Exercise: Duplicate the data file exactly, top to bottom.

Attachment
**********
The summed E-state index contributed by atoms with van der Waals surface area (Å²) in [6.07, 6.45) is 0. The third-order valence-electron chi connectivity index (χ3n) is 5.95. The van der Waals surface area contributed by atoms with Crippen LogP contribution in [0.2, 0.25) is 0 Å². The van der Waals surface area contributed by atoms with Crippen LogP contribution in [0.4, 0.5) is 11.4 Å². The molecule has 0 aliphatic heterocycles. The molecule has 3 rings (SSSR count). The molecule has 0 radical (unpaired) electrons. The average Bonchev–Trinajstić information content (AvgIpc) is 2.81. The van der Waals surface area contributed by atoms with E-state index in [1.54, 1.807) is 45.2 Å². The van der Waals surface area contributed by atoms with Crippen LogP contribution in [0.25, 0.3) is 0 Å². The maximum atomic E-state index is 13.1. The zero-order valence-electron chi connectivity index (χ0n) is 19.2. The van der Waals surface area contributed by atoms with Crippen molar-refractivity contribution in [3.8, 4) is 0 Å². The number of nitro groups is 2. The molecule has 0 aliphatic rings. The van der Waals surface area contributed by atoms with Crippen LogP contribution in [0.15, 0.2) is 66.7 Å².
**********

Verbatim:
The summed E-state index contributed by atoms with van der Waals surface area (Å²) in [6.07, 6.45) is 0. The third-order valence-electron chi connectivity index (χ3n) is 5.95. The van der Waals surface area contributed by atoms with Crippen LogP contribution in [0.2, 0.25) is 0 Å². The van der Waals surface area contributed by atoms with Crippen LogP contribution in [0.4, 0.5) is 11.4 Å². The molecule has 0 aliphatic heterocycles. The molecule has 3 rings (SSSR count). The molecule has 0 radical (unpaired) electrons. The average Bonchev–Trinajstić information content (AvgIpc) is 2.81. The van der Waals surface area contributed by atoms with E-state index in [1.54, 1.807) is 45.2 Å². The van der Waals surface area contributed by atoms with Crippen LogP contribution in [0.25, 0.3) is 0 Å². The maximum atomic E-state index is 13.1. The zero-order valence-electron chi connectivity index (χ0n) is 19.2. The van der Waals surface area contributed by atoms with Crippen molar-refractivity contribution in [3.8, 4) is 0 Å². The number of nitro groups is 2. The molecule has 0 aliphatic rings. The van der Waals surface area contributed by atoms with Crippen LogP contribution in [0.15, 0.2) is 66.7 Å².